At The Movies: Nightmare Alley feels retro yet fresh; Scream is failed attempt at do-over

Nightmare Alley (M18)

150 minutes, opens Jan 13 exclusively at Cathay Cineplexes, 5 stars

It has been a while since a movie that hits the quality quadrants of story, cinematography, acting performance and entertainment value has come along.

Nightmare Alley checks all the boxes – it is a lush, luxurious work that works as retro homage to noir cinema as it arouses emotions of romantic desire, revulsion and curiosity.

Stanton Carlisle (Bradley Cooper) is a man of few means who appears to be on the run. He stumbles across a carnival run by Clem (Willem Dafoe), known for its stage acts and freak show, in which human grotesqueries are offered as entertainment.

Clem offers Stan a job and, before long, the smart, ambitious handyman catches the eye of the performers – among them, the clairvoyant Zeena (Toni Collette) and magician Molly (Rooney Mara). At the carnival, Stan picks up skills that will serve him for the next stage of his life.

This film has been labelled a psychological thriller, but it operates more like a hard-boiled detective story. Stan might not look like the cynical gumshoe crossing a city of broken dreams, but he is a searcher – on the hunt in a dark forest filled with creatures more predatory than him.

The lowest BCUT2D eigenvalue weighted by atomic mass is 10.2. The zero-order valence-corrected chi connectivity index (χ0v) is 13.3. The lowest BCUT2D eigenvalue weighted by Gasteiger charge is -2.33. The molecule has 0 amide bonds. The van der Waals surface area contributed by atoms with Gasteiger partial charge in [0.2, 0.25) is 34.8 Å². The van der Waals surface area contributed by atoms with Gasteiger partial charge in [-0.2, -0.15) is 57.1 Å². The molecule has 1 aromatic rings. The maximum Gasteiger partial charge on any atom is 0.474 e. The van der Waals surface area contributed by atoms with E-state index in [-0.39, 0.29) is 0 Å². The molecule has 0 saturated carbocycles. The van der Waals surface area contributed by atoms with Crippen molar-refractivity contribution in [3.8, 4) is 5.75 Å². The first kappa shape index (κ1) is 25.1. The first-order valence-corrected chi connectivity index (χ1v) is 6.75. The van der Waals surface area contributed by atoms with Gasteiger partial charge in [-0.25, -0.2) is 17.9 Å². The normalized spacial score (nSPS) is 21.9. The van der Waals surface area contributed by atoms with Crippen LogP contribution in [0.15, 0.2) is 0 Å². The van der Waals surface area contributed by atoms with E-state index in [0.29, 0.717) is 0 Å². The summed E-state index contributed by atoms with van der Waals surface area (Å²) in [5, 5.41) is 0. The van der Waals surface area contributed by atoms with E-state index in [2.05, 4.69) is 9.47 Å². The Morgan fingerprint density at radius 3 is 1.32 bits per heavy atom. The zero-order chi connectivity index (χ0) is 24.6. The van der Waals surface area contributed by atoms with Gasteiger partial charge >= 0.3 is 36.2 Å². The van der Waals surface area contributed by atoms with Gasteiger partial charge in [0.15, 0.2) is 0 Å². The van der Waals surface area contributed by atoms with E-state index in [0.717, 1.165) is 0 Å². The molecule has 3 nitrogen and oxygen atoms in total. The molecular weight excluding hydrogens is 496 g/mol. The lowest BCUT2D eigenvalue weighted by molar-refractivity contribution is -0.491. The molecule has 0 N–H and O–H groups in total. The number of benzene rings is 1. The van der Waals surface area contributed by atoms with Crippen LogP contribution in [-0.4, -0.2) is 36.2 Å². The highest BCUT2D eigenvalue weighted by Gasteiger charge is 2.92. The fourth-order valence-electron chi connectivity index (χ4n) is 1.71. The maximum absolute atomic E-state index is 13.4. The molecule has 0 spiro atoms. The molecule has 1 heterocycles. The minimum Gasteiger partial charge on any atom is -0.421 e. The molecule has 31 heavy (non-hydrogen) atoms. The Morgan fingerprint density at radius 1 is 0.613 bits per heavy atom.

Director and co-writer Guillermo del Toro, together with co-writer and wife Kim Morgan, adapts the 1946 novel of the same name by William Lindsay Gresham – with an eye to giving Stan a more tortured history, which is shown in a series of flashbacks. This accomplishes the feat of character exposition while adding plenty of visual style.

In a movie deliberately filled with noir archetypes – the anti-hero, the cuckold, the saving angel – Cate Blanchett, who plays the scarily poised psychiatrist Lilith Ritter, fulfils the role of femme fatale without lapsing into Jessica Rabbit-style purring, cigarette-puffing cliche.

It is just one of several strong performances in this work that feels like a classic movie but, at the same time, fully fresh.

Scream (M18)

114 minutes, opens Jan 13, 2 stars

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